First, let me apologize for my unexplained absence. Shoot, it's been nearly a month since I did step one and this is the first chance I've really had to get back at this kit. So, sorry 'bout that kids, now let's get back to work. I noticed right away in the earlier step that this particular mold was not totally aligned, often the case with recast kits, so I knew there'd be a fair amount of seam repair, especially where the leftleg piece joins the body. But first I prime the whole kit with Plasti-Cote Sandable Primer, I'm using a white primer this time instead of my usual gray. Priming a kit will bring out details, flaws, misaligned parts, and all manner of other details that we'll need to address later during the process. At this point, I'm mainly concentrating on what seams will require the most putty and sanding. Well, since I'm not going to be attaching the arms until later (if I put 'em on now, it'll be real difficult to paint her face) that leaves the just the boots attached to the legs, and the left leg attached to the body That leg seam is gonna' need some work. This time around I'm using MMD Fast Drying Green Putty, by Squadron. It's far superior to the Testor's Contour Putty that I've used on lots of other kits mostly because it drys fast, sands smooth as glass, and is relatively easy to apply to the kit. I hit up the area around the leg with a liberal amount of the putty, not just to hide the seam, but to level the area between the butt and the thigh. Can't have those unsightly pantie lines now, can we? After it sets for a day (or in this case, a couple of weeks!), it's time to break out the scrapin' and sandin' tools. I use a
combination of Loew-Cornell Sculpting Tools, 3M Sanding Sponges, Squadron Finishing Sticks, and good ol' fashioned sandpaper. I start by scraping the excess putty off with one of the sculpting tools, and finish by using increasingly fine grades of sanding sponges, sticks, and sandpaper. Before you know it, that seam, or seams, is lookin' pretty darn good. Once satisfied that I've smoothed 'er over, I hit the whole kit with another layer of primer and prepare to dive into the actual painting of the kit!! Oh, joy!!

Flash forward, oh, let's see, about...........................................6 YEARS!!!! That's right seekers, that's how friggin' long it's been since I sat down at this darn bench and worked on a kit! This poor fella who hired me to build his Catwoman kit had no idea what a journey it would be! Life, health, family, job, you name it, it all jumped on me in a big way and put me totally off my game with regard to my hobbies. But to hell with that now, it's all behind me, and we're forging ahead into the past on our way to the future!! Hold on kids, it's gonna be a heck of a ride.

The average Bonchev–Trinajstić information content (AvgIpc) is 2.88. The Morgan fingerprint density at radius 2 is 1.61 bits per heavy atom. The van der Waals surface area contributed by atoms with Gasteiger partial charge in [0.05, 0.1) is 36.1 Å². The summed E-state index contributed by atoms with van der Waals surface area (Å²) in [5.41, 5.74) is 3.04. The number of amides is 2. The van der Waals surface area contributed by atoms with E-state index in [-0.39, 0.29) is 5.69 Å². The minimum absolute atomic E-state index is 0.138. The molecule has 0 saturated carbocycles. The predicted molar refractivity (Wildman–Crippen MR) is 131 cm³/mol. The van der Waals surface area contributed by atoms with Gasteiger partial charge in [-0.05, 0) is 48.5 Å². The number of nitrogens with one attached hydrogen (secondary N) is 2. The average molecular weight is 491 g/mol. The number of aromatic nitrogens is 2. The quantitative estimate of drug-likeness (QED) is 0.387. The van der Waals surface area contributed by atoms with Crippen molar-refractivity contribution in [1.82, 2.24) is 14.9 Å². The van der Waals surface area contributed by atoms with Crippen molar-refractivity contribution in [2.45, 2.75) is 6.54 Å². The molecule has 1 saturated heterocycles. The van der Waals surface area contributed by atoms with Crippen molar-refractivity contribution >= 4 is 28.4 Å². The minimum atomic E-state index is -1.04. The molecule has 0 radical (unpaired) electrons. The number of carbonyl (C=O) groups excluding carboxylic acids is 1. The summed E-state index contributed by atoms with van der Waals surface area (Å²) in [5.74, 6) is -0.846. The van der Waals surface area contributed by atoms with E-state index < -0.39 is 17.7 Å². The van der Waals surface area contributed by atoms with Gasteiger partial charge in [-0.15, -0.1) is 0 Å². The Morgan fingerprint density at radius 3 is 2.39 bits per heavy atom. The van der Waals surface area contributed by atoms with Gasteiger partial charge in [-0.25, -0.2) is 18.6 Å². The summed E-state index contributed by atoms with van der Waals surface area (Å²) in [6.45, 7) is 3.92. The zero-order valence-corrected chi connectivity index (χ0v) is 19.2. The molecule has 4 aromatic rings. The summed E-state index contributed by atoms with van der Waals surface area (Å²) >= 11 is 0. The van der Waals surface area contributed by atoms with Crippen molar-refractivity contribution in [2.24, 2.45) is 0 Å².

3.) Maskin', Base Coatin', and Preppin'.............................
Because it's been so long I needed to go back and check my own blog about the first time I built this kit. Sure glad I documented all my doins, or else I'd be in a heck of a mess. So, in order to get started on the base coat I need to mask off the face and eye areas. This way I'll be painting the flesh tones over the easier to cover white primer instead of the gloss black that I'm using to base coat the kit.This time around I'm using Winsor & Newton Art Masking Fluid to do the deed. You can pick this stuff up at Michael's, or Hobby Lobby (my new favorite hobby shop) or most art supply stores. Best to apply this stuff with a damp brush, to keep the latex from sticking to the bristles. At least that seems to work for me. Next we'll break out the Krylon High Gloss Black and give a nice even base coat to our beauty. I usually do these base coats in layers for an even application. Changing direction in the spray pattern makes for even coverage, and doing multiple coats gives a deep, smooth, look. DON'T GET TOO CLOSE to your kit when spray painting for obvious reasons: DRIPPAGE! Duh, nothing says rookie like big ol' drips of spray paint running down your model. So be patient, steady hand, and be about 6 to 8 inches away from your kit when spraying!

4.) Fleshing out the Face